U.S. Scientists Are Starting From Ground Zero With The Zika Vaccine

It's years away, at minimum.

30/01/2016 12:45 AM AEDT | Updated 30/01/2016 3:05 AM AEDT
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U.S. National Institute of Allergy and Infectious Diseases Director Anthony Fauci says agency researchers "have not really spent anything on Zika" prior to the current outbreak. 

As the research community gears up to address Zika virus, one common question has been why, if we’ve known about Zika since 1947, are we only starting these efforts in 2016?

As Dr. Anthony Fauci, director of the National Institute of Allergy and Infectious Diseases, admitted, the disease is uncharted territory.

"We, prior to this time, have really not spent anything on Zika,” he said during a press conference Thursday. Currently, there is no cure and no vaccine for the disease, and diagnosing the disease takes up to two weeks in specialized labs. 

To ramp up research on the Zika virus threat, the NIAID, the arm of the National Institutes of Health that conducts and supports research on infectious diseases, is now alerting the research community in the U.S. that they are interested in funding Zika research -- from diagnostic tools, treatments and vaccines to basic research on how the virus works and the biology of the mosquito that carries it.

For the approximately 4,000 Brazilian babies born in the last four months with microcephaly -- the birth defect that may be linked to Zika virus -- these efforts may seem to be too little, too late.

But there is a good reason for this lack of research: Zika was not considered a serious health threat until 2013, when a large outbreak in French Polynesia coincided with a 20-fold increase there in the neurological disorder Guillian-Barre syndrome. The connection between the virus and the disorder is still being confirmed.

Then, in 2015, Brazil experienced the widest outbreak of Zika virus to date, and up to 1.5 million people contracted the virus. Only then did scientists begin to connect the mild, mostly symptomless mosquito-borne disease to debilitating birth defects.

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Zika virus is carried by the aedes aegypti mosquito, and is expected to spread throughout all of the Americas except Canada and Chile. 

Zika virus’ symptoms -- fever, conjunctivitis, joint pain and rash -- are short-lived, mild, and pale in comparison to its mosquito-borne brother, dengue or “breakbone” fever. Most people who contract Zika virus don’t even know that they have it, as only one in five become sick.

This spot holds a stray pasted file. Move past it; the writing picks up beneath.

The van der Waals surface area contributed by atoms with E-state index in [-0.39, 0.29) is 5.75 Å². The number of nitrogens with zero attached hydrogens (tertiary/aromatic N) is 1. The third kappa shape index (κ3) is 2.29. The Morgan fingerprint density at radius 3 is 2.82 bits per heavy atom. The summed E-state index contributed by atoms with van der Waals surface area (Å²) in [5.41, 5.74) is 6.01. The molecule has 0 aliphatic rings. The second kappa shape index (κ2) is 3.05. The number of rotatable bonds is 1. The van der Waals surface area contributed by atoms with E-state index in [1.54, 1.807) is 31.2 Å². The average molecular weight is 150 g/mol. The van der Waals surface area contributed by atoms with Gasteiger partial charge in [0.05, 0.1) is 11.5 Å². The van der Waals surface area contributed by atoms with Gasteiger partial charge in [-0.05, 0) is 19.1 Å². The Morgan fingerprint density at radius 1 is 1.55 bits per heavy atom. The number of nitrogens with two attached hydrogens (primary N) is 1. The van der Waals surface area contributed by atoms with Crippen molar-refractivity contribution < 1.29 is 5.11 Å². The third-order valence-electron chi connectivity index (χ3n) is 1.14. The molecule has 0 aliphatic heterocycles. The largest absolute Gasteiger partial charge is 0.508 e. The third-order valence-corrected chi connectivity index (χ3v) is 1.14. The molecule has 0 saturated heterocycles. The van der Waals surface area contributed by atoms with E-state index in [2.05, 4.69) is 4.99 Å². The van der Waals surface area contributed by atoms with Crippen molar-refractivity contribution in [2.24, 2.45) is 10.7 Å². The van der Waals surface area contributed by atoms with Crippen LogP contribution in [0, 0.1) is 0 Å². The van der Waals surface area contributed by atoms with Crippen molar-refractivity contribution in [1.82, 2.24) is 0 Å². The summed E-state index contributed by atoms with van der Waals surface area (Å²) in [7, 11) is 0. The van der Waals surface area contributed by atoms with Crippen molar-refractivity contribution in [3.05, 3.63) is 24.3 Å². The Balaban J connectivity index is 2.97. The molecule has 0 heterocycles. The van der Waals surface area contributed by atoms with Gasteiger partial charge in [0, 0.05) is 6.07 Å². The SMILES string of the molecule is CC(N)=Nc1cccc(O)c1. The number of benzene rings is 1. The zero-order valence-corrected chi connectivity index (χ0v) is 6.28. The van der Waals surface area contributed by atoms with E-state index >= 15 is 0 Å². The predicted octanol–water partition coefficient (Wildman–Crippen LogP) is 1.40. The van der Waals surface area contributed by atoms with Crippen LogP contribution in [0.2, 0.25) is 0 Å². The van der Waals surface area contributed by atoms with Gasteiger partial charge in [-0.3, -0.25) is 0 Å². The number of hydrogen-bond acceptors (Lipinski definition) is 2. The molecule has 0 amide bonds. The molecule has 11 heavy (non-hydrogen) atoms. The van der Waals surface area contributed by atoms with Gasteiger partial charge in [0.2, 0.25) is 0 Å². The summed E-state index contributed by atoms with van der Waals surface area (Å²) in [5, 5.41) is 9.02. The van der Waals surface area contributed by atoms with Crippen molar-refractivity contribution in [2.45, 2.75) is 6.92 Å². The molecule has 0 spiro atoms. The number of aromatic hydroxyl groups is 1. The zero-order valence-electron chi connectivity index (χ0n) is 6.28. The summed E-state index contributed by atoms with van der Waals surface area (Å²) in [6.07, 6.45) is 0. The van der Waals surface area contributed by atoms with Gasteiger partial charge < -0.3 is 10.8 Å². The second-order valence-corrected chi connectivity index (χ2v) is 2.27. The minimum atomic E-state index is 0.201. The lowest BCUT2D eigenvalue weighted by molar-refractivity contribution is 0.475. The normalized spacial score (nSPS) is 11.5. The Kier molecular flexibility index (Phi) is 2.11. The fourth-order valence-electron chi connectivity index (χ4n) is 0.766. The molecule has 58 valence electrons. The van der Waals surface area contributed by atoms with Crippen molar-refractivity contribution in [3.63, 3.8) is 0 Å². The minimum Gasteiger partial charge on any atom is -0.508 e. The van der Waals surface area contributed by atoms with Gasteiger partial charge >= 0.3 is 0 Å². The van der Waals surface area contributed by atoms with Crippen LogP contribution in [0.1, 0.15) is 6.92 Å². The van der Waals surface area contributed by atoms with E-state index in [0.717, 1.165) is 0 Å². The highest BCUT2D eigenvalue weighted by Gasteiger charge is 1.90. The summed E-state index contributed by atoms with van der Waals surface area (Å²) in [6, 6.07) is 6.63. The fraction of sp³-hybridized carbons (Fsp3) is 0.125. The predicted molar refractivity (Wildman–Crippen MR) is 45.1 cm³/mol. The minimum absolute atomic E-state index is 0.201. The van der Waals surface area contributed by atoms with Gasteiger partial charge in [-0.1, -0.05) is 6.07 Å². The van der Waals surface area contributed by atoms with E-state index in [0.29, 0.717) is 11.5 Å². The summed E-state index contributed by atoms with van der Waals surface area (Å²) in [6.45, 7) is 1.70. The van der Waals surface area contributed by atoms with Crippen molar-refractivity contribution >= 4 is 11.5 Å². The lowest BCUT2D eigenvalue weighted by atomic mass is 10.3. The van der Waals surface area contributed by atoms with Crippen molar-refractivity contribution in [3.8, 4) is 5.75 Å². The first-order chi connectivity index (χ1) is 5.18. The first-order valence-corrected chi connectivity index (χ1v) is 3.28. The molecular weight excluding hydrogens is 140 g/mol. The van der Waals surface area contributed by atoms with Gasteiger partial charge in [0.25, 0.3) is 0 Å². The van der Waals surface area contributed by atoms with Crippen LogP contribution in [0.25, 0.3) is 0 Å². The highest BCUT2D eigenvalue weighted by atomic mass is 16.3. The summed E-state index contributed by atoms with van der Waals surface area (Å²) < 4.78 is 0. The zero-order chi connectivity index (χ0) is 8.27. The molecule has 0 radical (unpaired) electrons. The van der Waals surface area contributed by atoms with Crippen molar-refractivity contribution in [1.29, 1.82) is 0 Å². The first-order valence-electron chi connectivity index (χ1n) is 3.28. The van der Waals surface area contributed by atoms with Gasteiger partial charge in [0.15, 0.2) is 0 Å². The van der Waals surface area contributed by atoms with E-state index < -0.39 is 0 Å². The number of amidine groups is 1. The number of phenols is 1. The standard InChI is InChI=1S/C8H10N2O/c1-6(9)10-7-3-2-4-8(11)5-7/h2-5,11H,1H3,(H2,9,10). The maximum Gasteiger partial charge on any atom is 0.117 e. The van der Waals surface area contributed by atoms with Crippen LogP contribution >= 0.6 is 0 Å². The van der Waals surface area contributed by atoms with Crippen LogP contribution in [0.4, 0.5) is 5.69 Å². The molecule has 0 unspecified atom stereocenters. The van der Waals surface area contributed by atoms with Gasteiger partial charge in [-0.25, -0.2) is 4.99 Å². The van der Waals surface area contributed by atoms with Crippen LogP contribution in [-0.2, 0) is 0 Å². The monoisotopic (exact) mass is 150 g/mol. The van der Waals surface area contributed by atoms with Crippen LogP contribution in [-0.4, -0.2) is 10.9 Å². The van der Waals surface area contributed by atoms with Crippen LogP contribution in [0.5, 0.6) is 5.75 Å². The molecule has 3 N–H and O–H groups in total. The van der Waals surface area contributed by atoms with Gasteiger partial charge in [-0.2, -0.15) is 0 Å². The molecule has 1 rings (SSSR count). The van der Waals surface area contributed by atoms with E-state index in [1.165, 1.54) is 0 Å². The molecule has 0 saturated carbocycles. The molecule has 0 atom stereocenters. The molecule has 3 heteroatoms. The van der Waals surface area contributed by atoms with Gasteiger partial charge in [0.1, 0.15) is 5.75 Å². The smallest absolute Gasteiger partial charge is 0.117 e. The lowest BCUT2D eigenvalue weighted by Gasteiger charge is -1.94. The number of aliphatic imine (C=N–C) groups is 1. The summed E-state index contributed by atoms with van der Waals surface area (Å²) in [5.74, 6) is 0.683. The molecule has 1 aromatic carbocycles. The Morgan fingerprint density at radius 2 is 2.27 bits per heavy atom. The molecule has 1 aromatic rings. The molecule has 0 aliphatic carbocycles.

And similar to the Ebola virus, which until 2014 had only infected less than 2,000 people over 50 years, there’s no good way to test a vaccine to see if it works on any virus until it infects a large swath of the population.

“Zika virus was this obscure disease in parts of Africa and South Pacific, and it wasn’t a priority on anyone’s radar screen,” said Michael Osterholm, director of the Center for Infectious Disease Research and Policy at the University of Minnesota. “Now with the clear evidence of microcephaly, this is a big deal."

Taking all this into context, Osterholm said it makes sense that global health researchers would prioritize other, more wide-ranging diseases than Zika.

"I could argue, why don’t we have better flu vaccines? Why don’t we have better pertussis vaccines?” said Osterholm. “We need a vaccine against AIDS; we need a vaccine against malaria that’s effective.”

Luckily, the NIAID has already spent nearly $100 million on researching flaviviruses, the family of viruses that includes Zika, along with West Nile, dengue and yellow fever. Because these viruses are closely related, previous work on West Nile and dengue vaccines could prove to be a platform for an eventual Zika virus vaccine, he said. 

The only promising vaccine is years away

Physical therapist Isana Santana treats Icaro Luis, 2 months, who was born with microcephaly. This photo was taken at Obras Socias irma dulce hospital in Salvador, Brazil on January 28, 2016.

vaccine for West Nile virus successfully produced neutralizing antibodies to the disease in healthy adults in a 2011 clinical trial. Fauci said researchers may be able to substitute the West Nile virus gene for the Zika virus gene in the same vaccine. If that is successful, the vaccine could be tested in a small group of people by the end of 2016. However, he warned that it would be a while before a safe, effective Zika virus vaccine became widely available.

"While these approaches are promising, it is important to understand that we will not have a widely available safe and effective vaccine this year and probably not even in the next few years,” he said.

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